* The Case For Breaking Up Microsoft’s ‘Monopoly’

Why we consumers would be better off if Microsoft Corp.’s ‘monopoly’ were broken up.

By Erik J. Heels

First published 10/1/1998; Student Lawyer magazine, “Online” column; publisher: American Bar Association.

Where do you want to go today? Perhaps a better question is “Where do you want to be tomorrow?” The problem with the current round of antitrust complaints against Microsoft is that nobody on either side appears to be looking at Life After Litigation. In other words, what sort of punishment should or should not Microsoft get?

For last April Fools’ Day, I wrote a parody column for Online entitled “1997 In Review – Looking Back at the Year that Could Be.” In that column, I envisioned the AT&T-like breakup of Microsoft:

“The Justice Department ended Microsoft’s dominance of the computer software market by splitting the company into three businesses: Micro Inc., Soft Inc. and Network Etc. Inc. The department’s decision was based on a DOJ agent’s discovery that DOS, Windows, and NT operating systems were all made by Microsoft and that all three were so-called ‘operating systems.’ Micro Inc., will focus on operating systems products. Soft Inc. will produce application programs for various operating systems, including those produced by Micro Inc. And Network Etc. Inc. will focus on products and services that are neither operating systems nor application programs, such as The Network Etc. Network (formerly ‘The Microsoft Network’) and SoftNBC (formerly ‘MSNBC’). Network Etc. Inc. has licensed the term ‘Soft’ from Soft Inc. for SoftNBC, its cable-television-plus-Web-site product line. The DOJ promised to breakup Network Etc. Inc. into separate companies if it determines that Network Etc. has a monopoly in the booming cable-television-plus-Web-site market.”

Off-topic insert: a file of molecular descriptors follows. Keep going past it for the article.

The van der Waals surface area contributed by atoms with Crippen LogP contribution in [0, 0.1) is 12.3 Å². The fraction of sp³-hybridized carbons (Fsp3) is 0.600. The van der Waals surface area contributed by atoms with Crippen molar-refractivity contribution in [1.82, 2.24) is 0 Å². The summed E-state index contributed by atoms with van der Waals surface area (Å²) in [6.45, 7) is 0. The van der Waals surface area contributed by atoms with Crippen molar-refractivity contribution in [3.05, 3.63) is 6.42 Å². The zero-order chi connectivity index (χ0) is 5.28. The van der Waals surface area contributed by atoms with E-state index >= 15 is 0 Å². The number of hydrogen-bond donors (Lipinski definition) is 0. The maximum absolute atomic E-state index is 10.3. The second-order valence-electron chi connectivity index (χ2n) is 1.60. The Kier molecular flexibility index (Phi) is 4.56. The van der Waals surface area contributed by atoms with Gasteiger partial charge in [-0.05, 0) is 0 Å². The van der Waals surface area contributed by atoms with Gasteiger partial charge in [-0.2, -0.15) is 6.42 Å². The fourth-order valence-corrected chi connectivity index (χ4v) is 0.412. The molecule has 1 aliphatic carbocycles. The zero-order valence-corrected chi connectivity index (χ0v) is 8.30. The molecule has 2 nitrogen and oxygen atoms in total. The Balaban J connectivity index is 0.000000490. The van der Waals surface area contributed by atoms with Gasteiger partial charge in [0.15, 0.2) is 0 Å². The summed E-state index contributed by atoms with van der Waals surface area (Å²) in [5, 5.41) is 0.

Although I wrote the above as a parody, I believe that Microsoft should be broken up into three companies covering the markets described above, and that such a breakup would help competition and consumers, producing more products and lower prices for all of us.

The major argument of the anti-Microsoft forces is that Microsoft has gotten too big for its britches, that it produces substandard software that it beta tests on the public, that it does not innovate, and that it charges too much for its products and services.

The problem with saying that the AT&T breakup was good for consumers is that we don’t know what would have happened if AT&T were left intact. But what do you think is more likely: that without being broken up, AT&T would have come up with call waiting, call forwarding, 10 cents/minute rates, IP telephony, DSL, and video phones all by itself? Or that it would have continued to charge whatever it wanted for the same old boring dial tone, while leasing us telephones for home use? Do you use AT&T for long distance? If you don’t and can think of a reason why, than you’ve just discovered one reason why the DOJ acts to break up monopolies.